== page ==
A financial advisor said Northampton County Council hit the baseball equivalent of a grand slam by waiting a couple of weeks to refinance a $9.9 million bond from 2006 and take on extra debt to fix several bridges badly in need to repair.

"Council hit a home run -- and the bases were loaded," said council financial adviser Gary A. Pulcini, reporting on the bond refinancing and the private negotiated sale of $11.4 million in new bonds Thursday night.

Council was as pleased as Pulcini about the refinancing and sale, which will be formally concluded on Aug. 27, and approved it on an 8-0 vote.

Council member Thomas Dietrich called the deal "good for us and good for the taxpayers."

Council president John Cusick said, tongue in cheek, "It's so good to see there's a governing body in Pennsylvania that can address transportation issues," taking a none-too-subtle swipe at the state Legislature.

Pulcini said the purchase price of the bonds is $21,627,606, and because they were sold at an overall interest rate of 2.75 percent, the county's debt service will rise only $311,000 next year, to $11,032,475.

By 2024, the debt service will drop to $8,194,837, the same amount it would be without the refinancing and added debt, he pointed out. "We have not handcuffed any future administrations with something that was politically expedient," Pulcini proclaimed.

The county will spend $7.1 million of the $11.4 million bond on the bridges , with $3.2 million earmarked for work at Gracedale, the county nursing home, including the replacement of an emergency generator and fixing the parking lot.

The county will spend $7.1 million of the $11.4 million bond on the bridges , with $3.2 million earmarked for work at Gracedale, the county nursing home, including the replacement of an emergency generator and fixing the parking lot.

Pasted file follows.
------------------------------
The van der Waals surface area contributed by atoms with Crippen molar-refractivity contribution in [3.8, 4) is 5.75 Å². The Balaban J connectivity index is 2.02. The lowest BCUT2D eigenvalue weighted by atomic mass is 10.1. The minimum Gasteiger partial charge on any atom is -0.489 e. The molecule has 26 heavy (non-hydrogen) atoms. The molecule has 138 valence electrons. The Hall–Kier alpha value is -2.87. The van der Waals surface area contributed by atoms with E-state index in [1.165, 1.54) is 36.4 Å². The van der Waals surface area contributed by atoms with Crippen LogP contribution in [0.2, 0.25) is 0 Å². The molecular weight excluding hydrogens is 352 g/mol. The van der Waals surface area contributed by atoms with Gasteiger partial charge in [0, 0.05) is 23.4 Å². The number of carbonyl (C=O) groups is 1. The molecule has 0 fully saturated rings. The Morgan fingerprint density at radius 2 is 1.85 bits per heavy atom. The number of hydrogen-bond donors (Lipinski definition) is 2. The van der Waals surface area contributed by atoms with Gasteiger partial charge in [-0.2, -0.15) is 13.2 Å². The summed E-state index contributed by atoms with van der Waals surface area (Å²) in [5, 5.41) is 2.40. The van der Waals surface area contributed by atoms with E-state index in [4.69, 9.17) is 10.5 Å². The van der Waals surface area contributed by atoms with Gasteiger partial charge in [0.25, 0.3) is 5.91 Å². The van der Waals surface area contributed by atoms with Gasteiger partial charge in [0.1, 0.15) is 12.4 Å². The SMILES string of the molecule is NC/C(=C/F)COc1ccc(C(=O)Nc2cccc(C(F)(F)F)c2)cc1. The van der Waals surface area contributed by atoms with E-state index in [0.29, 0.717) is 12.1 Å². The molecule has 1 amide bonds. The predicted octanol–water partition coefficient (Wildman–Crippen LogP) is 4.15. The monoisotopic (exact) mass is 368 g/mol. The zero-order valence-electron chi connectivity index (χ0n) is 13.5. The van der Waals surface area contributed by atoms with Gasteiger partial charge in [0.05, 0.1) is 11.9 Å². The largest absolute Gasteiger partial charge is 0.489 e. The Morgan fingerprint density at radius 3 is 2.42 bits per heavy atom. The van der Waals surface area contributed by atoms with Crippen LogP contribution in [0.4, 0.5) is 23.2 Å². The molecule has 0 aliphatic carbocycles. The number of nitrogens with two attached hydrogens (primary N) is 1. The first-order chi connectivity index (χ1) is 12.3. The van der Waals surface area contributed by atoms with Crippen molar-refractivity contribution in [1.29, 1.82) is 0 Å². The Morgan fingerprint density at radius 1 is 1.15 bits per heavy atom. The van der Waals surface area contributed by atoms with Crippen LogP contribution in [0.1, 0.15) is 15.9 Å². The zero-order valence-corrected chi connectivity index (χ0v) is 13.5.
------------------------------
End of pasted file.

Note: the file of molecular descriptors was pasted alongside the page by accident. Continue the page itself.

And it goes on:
The added debt will be used for work on 16 of the county's worst bridges and to buy new emergency generators for the Gracedale nursing home and the county court house as well as to repair the Gracedale parking lot.

Council was prepared to refinance the 2006 bond and take on the added debt two weeks ago, but held off when bond interest rates suddenly spiked and financial adviser Robert Fuller suggested a delay.

In other business, council approved an amendment to an ordinance governing how contracts are awarded, saying competitive sealed bids are to be used only when price is the sole consideration. The vote was 5-3, with Cusick, Scott Parsons and Robert Werner voting no.

Advocates of the measure said it will help prevent legal battles like the one involving county council and county executive John Stoffa over non-emergency transportation services at Gracedale.

Council voted to take Stoffa to court in April after the county executive tried to award the contract to Lifestar Response Corp. because it had submitted a substantially lower bid for the service than current provider Nazareth Ambulance. 

A majority of council had indicated on March 21 and last Oct. 4 that it wanted the contract to be given to the Nazareth corps, saying the county was contracting for professional services and that allowed more than just the cost of the service to be considered.

Council solicitor Philip Lauer said even if a judge finds in council's favor, the decision is not binding on future councils or county executives. He also announced that  Lifestar has filed an application to become a party to the suit, and that Nazareth is about to do the same thing. 

Parsons objected to the amendment because he said it would not fix the problem once and for all.

Council member Lamont McClure countered that while the amendment is "not a panacea, [it's] a good first step," and it "defends the prerogative of council" in having a say about contracts.

Council member Ken Kraft echoed McClure, saying, "It's a half step toward where we want to be."

Before the vote, county solicitor Daniel Spengler explained that the ordinance was adopted by council sometime during the last decade.

"This was a Ron Angle special," said Spengler, referring to the former county council member. "I was also county solicitor then. He [Angle] sat there and pounded his fist, right where Mr. Kraft is sitting. … He said there was some kind of collusion because the Colonial Healthcare's contract to manage the county's health insurance was extended for a year [by then-county executive Glenn Reibman]."

Spengler said the ordinance is flawed because it doesn't have a mechanism to resolve impasses between the county executive and council, adding, "Even when the skunk leaves, sometimes the stink remains."